When you get a puppy from some rescue or breeder, right away start learning how to teach the critter, humanely, to coexist with humans. Consult with your veterinarian or with a trainer about the first steps you need to take toward leash-training and obedience training the pup, and when. Then, when the animal is old enough, hire that trainer to help you obedience-train it.

And bear in mind…the first step to common sense is understanding that it’s not a child: it’s a dog.

How may I kill you? Let me count the ways…

So What Happened with Ruby the Corgi?

Canine Parvovirus

Well: for starters, she does not have parvo.

As for today’s veterinary adventure: the folks at East Maryland Animal Hospital are awe$ome!

Learned about this group from La Maya, who used to take her pipsqueak dogs there. I’ve felt that like all vets, they push their services a little too goddam hard. BUT: I used to take Anna the Gershep there, and they were good with her. Radically expensive, but in those days it didn’t matter because I had…you remember…a JOB.

I stopped using them because they really are too expensive for a retiree’s pocketbook. Yesterday’s adventure, which resulted in several tests and a bottle of antibiotics, set me back $400.

Feeling desperate for a someplace anyplace to take my poor miserable little corgi, yesterday morning I called this outfit. To my amazement, they arranged for me to bring her in THAT AFTERNOON and, not only that, they let me go in, too!!! No eight-hour waits in the parking lot — can you believe?

The vet, one Dr. Marten, was SO nice!! She said she doubted the dog had parvo, but if I wanted they could run a test that only takes a few minutes. Given the presence of Rattie here at the domain — and given the proclivity of Rattie’s kin for carrying all sorts of diseases among which is numbered parvovirus — I said that would be good.

They ran a couple of other tests more specific to varieties of canine enteritis, including the alarming HGE. All of them came back negative. They trimmed the long hair-fringe around Ruby’s acid-singed butthole and applied some soothing salve. Injected some fluids to fight dehydration. Prescribed a medication that the vet thought would beat back the gastric infection that most likely is making the little dog so sick. And gave me a bagful of Hill’s fancy belly-soothing canned dog food.

Little dog is crapped out on the bed just now. What exactly started this episode escapes me, since she was never fed anything out of the ordinary. Hope she’ll be OK.

Day from Hell to Wrap Up the Year from Hell

Come Saturday: something is wrong with Ruby the Corgi. She’s emitting ruby-colored liquid poop. Literally: cranberry-colored collywobbles. And barfing blood, too, so it appeared last night.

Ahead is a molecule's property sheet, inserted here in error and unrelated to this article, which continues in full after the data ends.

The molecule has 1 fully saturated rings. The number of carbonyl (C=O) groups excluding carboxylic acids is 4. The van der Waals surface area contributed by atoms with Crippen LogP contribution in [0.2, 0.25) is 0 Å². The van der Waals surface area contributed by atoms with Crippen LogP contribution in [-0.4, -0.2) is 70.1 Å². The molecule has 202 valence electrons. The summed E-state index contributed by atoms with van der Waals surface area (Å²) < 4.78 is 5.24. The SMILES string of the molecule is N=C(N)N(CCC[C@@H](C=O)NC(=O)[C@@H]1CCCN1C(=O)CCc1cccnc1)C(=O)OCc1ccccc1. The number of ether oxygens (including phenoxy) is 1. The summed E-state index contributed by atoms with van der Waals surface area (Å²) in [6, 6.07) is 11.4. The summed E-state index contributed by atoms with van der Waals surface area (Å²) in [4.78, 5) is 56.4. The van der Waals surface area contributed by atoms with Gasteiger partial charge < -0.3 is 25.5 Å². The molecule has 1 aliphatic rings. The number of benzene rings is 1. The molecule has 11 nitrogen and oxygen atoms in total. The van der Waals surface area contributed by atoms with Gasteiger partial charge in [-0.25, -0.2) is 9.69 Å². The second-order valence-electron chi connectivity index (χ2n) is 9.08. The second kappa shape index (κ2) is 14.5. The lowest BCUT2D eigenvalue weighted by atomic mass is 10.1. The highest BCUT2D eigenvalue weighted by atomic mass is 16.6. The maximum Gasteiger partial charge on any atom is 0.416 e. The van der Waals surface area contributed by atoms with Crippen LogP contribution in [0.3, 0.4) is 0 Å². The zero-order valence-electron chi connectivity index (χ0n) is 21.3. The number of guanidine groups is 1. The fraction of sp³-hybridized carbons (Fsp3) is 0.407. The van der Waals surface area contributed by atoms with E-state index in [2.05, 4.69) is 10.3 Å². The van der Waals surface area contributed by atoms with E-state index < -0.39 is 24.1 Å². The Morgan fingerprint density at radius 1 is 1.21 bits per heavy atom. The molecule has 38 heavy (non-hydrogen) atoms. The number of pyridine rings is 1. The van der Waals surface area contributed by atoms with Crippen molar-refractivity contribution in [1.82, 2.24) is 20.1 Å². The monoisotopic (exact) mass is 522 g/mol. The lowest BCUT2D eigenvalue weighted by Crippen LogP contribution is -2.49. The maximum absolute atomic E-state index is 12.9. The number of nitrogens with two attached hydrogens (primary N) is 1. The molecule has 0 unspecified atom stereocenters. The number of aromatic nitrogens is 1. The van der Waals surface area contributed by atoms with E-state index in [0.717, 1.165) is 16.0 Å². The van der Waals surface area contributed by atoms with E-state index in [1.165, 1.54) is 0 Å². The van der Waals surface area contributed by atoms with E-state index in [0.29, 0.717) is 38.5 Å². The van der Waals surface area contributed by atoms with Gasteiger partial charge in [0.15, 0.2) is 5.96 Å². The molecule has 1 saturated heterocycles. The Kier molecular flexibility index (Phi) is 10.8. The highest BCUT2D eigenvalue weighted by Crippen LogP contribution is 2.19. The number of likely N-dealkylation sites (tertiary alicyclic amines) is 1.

This, of course, starts after dark.

My son’s emergency vet said they were closing. I found another emergency vet halfway across the city. My son came with me. When we got there, we were informed we would have a two- to three-hour wait, and we had to stay in the car.

Not so much, said I.

We drove to Alta Vista, a venerable old veterinary where I used to take my dogs and cats, which now operates at night as an emergency veterinary. There, we found a SIX- TO EIGHT-HOUR WAIT!

Finally I just said no, we are not waiting eight hours with a sick dog in the car. If she’s going to die, she’ll be better off dying at home.

Sooo… That was just gawdawful.

Come Sunday morning, Dog still has red diarrhea. Apparently this is not as bizarre a manifestation as it sounds, and in fact may not be life-threatening. It looks like if I can just get her into a vet, there’s a med that can treat it. She seems not to be as sick as she was Saturday night, so I have some hope that she may throw this off. A similar rumination appeared at another website.

She survives Sunday night, anyhow. Come Monday, the instant 9 a.m. rolls around I’m on the phone listening to the honored Dr. Bracken’s INTERMINABLE advertising blurbs on the hold button. This guy is the best vet in the city, and has been for decades.

Finally, finally, finally I get an appointment at 2:30 in the afternoon. Meanwhile, wouldn’t you know, I’ve got a dermatologist’s appt at 11 a.m. Or something: can’t read my handwriting. Call and cancel that, since it’s an hour’s drive in each direction, which I would like not to add to the 30-minute trudge (one-way) to Bracken’s office.

This, I figure, will mean another quarrel over the food I give her, which is the same as commercial dog food only without the artificial fillers and crap. AND it’s not made in China. She’s thriving, just like three other dogs thrived into old age on the stuff, and I do not appreciate the high-pressure pitch to buy the canned goop & kibble the vets sell in their lobbies. I guess I could just go yessir yessir, buy a can of the stuff, and donate it to the Humane Society. That would be easier than trying to defend myself, I guess.